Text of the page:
America’s public schools suspend black students at a disproportionately higher rate than other students, according to a new report released Wednesday by the National Education Policy Center.
The report, which upholds the findings of previous studies, said the frequent suspensions and expulsions “raise questions about a school’s disciplinary policies, discrimination, the quality of its school leadership and the training of its personnel.”
Titled “Discipline, Policies, Successful Schools, and Racial Justice,” the study highlights disturbing 2006 data collected by the U.S. Department of Education that showed 28 percent of the nation’s black middle school students had been suspended at least once. That’s nearly three times higher than the 10 percent rate for white male middle school students.
Eighteen percent of black female middle school students were suspended in 2006, a rate more than four times higher than their white female schoolmates.
Citing a 2010 examination of the nation’s 18 largest school districts by the education department’s Office for Civil Rights, the NEPC report states that among the nation’s 18 largest school districts, at least 30 percent of all black males were suspended one or more times in 15 of them. In addition, hundreds of schools among the 18 districts had a suspension rate of 50 percent or higher for black males.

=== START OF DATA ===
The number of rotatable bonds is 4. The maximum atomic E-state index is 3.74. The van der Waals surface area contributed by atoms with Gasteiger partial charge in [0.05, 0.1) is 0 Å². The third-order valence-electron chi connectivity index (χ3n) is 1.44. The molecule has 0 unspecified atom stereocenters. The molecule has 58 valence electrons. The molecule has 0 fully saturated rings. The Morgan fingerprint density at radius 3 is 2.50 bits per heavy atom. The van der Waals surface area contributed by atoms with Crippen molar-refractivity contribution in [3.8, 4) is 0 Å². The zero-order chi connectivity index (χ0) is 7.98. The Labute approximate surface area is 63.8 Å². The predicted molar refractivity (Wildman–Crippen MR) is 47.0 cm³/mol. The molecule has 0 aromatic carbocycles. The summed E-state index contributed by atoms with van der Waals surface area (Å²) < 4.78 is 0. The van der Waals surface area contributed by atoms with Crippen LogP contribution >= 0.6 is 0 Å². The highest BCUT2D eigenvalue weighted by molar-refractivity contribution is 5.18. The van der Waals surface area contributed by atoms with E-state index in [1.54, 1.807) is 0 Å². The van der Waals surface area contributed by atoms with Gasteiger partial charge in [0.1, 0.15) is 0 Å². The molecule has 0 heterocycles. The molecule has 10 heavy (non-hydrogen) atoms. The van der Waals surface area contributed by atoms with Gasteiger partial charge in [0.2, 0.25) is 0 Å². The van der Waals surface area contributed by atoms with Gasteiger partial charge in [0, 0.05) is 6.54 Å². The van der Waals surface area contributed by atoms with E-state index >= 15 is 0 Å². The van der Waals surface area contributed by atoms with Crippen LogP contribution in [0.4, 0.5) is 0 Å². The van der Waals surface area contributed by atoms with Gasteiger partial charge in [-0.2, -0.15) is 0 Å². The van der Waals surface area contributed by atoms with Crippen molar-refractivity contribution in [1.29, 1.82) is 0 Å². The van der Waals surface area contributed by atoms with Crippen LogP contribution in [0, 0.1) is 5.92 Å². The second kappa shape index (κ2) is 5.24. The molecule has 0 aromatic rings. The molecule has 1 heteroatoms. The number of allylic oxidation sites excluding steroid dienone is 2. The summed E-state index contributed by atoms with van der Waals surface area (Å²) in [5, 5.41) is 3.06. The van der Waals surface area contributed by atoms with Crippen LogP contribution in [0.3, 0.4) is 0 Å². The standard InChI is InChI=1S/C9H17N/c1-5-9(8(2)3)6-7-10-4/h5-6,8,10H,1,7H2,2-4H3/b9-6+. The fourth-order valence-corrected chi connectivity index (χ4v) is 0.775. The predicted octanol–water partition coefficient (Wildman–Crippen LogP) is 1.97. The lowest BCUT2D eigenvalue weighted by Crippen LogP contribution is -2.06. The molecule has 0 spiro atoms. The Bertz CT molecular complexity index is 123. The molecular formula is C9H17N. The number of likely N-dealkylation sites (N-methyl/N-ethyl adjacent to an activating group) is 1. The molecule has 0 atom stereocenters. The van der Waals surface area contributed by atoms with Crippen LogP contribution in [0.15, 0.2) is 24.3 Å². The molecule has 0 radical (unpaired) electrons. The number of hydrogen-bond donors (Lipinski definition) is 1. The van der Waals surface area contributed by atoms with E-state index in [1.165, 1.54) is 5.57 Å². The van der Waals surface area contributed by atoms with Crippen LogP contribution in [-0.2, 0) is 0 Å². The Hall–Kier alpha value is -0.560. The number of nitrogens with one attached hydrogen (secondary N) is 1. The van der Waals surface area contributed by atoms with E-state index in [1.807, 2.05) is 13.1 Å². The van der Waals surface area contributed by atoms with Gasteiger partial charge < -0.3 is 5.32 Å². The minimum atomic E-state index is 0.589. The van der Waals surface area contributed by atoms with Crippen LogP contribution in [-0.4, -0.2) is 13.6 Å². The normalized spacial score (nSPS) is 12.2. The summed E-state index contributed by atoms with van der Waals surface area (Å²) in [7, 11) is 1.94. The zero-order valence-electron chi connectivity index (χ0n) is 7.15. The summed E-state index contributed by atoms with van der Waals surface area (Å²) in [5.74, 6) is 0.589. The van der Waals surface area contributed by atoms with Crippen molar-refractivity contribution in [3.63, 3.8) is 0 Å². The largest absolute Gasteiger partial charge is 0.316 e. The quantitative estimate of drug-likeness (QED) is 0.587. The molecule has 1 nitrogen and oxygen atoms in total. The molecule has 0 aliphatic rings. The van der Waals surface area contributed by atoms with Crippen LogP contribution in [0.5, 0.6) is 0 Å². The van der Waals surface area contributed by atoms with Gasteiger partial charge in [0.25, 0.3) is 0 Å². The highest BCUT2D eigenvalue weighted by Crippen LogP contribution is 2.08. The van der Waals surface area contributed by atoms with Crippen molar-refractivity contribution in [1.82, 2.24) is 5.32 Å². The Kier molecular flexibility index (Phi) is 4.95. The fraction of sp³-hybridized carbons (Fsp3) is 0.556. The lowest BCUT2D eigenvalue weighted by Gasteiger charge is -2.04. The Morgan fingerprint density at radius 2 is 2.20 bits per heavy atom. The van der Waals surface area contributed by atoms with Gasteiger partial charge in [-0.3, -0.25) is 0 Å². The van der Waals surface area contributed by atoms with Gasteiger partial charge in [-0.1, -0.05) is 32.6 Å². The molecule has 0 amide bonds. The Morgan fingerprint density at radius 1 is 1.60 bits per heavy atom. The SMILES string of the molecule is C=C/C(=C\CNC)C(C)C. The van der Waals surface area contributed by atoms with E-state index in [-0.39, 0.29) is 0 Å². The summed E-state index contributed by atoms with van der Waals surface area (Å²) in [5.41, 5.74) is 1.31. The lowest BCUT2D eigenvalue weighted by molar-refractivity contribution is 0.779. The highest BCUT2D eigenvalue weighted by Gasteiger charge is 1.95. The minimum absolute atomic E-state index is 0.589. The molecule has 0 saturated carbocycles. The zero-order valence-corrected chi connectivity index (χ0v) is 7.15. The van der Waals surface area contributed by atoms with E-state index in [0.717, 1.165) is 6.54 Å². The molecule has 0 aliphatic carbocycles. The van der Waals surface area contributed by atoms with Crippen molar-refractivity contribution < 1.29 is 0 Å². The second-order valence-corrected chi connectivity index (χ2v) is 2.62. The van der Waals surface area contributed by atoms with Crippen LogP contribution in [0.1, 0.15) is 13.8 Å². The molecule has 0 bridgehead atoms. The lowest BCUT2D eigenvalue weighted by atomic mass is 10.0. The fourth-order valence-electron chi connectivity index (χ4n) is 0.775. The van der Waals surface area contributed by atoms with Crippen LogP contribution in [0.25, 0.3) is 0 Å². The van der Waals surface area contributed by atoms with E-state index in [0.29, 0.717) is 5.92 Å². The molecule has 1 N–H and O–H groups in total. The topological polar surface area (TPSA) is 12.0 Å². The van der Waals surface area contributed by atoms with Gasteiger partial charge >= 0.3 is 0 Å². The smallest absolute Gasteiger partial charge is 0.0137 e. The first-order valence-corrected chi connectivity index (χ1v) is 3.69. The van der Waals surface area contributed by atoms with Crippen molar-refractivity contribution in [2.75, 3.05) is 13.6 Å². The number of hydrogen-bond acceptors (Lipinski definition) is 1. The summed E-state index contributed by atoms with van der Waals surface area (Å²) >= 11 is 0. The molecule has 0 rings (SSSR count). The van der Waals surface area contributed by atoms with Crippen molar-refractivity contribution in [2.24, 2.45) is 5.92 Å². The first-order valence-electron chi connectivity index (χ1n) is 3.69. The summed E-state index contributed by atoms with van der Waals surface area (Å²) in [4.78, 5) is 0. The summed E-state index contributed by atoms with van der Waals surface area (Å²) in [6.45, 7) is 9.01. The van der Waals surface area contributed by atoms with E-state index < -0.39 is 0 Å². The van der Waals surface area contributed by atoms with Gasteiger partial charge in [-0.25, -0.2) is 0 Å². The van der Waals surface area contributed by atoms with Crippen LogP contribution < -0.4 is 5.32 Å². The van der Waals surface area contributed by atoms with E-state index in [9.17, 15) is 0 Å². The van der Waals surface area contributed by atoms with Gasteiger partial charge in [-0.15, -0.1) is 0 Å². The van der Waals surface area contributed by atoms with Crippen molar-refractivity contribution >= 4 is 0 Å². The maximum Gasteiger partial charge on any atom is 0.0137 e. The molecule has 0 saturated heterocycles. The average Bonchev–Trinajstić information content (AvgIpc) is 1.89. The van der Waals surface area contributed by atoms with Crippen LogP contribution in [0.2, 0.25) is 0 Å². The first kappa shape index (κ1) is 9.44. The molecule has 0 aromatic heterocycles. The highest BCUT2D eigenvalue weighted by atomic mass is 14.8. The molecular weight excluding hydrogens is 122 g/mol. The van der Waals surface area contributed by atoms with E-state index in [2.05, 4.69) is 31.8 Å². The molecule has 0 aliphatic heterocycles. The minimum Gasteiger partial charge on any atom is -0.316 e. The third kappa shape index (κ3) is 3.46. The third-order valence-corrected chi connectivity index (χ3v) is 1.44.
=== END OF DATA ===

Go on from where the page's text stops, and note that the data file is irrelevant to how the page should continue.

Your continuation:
“Research on student behavior, race, and discipline has found no evidence that African American over-representation in school suspension is due to higher rates of misbehavior,” the NEPC report states.
The report found that more black students are suspended at higher rates for vague or subjective infractions – disrespect, excessive noise, threatening behavior, and loitering – than for concrete violations like vandalism, smoking, obscene language.
A graph chart in the report showed a massive gap between black and white students suspended for first-time violations for cell phone use, breaking the dress code, disruptive behavior, and displays of affection.
During the 2008-09 school year in North Carolina, nearly 33 percent of black students who violated in-school cell phone rules for the first time were suspended compared with only 14.5 percent of white students. Nearly 40 percent of black students tagged for first-time dress code violations were suspended while only 16.6 percent of first-time white dress code violators were suspended.
“In short, the researchers concluded that there is no evidence that racial disparities in school discipline can be explained by more serious patterns of rule-breaking among African American students,” according to the report written by Daniel Losen of UCLA’s Civil Rights Project. “It appears that white students are engaging more often in those behavioral transgressions that can be documented and counted without much subjectivity or discretion coming into play. However, for those offenses that require a judgment call by teachers, administrators and others, black students are disproportionately called out.”
Losen suggests two possibilities for the disparity: “perhaps black students focus their misbehavior on those types of activities that call for a subjective judgment of such misbehavior, or perhaps black students are being unfairly singled out when it comes to prosecuting such misbehavior.